“Can you meet me for lunch?”
Em, not really, but she sounds worried, she’s never suggested this before, so OK. Maybe it’s her looming orthodontics, her grandad who’s not well, or numerous things of which I’ve been oblivious. I have previous on this (I sent Eldest Child to school with a hankie and it turned out to be pneumonia, twice) so I’m feeling guilty as I race along to her chosen venue. It’s the kind of cafe I’d never have the temerity to enter, where things are served on slates and cake is deconstructed, but Youngest is a queen of cafe culture and is already perusing a menu, unfazed.
I slide onto one of the mismatched chairs at the deliberately shoogly table and make a cautious approach.
“This is a cool place. What a nice suggestion... How are you?”
“Oh, very good,” she says.
“So, everything OK with you?” I say.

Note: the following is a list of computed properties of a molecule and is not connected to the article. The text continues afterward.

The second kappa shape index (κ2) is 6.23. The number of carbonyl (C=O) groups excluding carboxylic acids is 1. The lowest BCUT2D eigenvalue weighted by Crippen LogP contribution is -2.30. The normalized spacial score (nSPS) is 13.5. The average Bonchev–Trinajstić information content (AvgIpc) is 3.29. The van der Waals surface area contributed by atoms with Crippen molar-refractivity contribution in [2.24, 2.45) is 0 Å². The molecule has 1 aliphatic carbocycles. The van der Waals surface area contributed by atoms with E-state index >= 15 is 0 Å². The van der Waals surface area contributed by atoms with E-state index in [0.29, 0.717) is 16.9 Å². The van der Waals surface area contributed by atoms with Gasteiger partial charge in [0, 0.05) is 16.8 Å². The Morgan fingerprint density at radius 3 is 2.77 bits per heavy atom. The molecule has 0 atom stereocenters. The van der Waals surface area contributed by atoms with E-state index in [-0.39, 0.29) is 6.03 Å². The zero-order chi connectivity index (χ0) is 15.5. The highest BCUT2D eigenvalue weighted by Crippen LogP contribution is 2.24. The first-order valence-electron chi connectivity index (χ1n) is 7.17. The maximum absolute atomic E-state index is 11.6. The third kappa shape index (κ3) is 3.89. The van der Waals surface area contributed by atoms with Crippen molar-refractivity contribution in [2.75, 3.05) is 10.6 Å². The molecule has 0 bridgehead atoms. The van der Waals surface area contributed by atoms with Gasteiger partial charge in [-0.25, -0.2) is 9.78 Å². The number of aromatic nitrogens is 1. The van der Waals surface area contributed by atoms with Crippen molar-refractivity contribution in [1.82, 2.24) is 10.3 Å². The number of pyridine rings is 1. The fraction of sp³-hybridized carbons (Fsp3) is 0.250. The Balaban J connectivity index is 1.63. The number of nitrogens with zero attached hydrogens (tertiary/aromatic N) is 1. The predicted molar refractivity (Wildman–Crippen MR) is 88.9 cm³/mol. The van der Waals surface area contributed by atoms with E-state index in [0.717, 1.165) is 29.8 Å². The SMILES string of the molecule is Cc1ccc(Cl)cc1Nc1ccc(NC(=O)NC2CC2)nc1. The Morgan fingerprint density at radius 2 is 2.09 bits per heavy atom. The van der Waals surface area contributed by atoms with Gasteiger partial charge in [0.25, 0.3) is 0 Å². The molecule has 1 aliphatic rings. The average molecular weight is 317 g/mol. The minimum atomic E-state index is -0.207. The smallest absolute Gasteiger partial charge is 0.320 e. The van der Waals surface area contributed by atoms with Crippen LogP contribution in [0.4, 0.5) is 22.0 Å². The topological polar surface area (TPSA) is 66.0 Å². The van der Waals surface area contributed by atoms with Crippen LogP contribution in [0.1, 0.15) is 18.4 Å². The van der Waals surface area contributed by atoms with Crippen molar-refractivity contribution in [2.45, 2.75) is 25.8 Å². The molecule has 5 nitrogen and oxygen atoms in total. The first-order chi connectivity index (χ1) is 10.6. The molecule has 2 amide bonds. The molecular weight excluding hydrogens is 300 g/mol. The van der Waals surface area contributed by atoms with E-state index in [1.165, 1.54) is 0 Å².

“Not worried about anything… the dentist? Fallen out with your pals?”
“So there wasn’t any big reason why you wanted to meet?”
“Yes. There was…”
The tension is killing me. “What?!”
“The soup here’s really good.”
I have spawned a lady who lunches. This thought reminds me of work.
“OK, any ideas for my column?”
“Write something embarrassing about Middle Child. The condoms.”
“Done the condoms,” I say, a little too loudly. “Last week.” The people at the next table stare.
“Shoosh!” she says.
“OMG, it’s like when you were talking sooooo loudly about vaginas in the high street.”
“It was in context. These things need to be normalised. There’s nothing wrong with talking about vaginas. Or condoms. Or sanitary products. Or sexually transmitted diseases or...”
Our neighbours pause mid bite.
“La, la, la. OK. DO NOT write about me or this conversation.”
“OK. I won’t.”
Oops. ha, ha, ha. n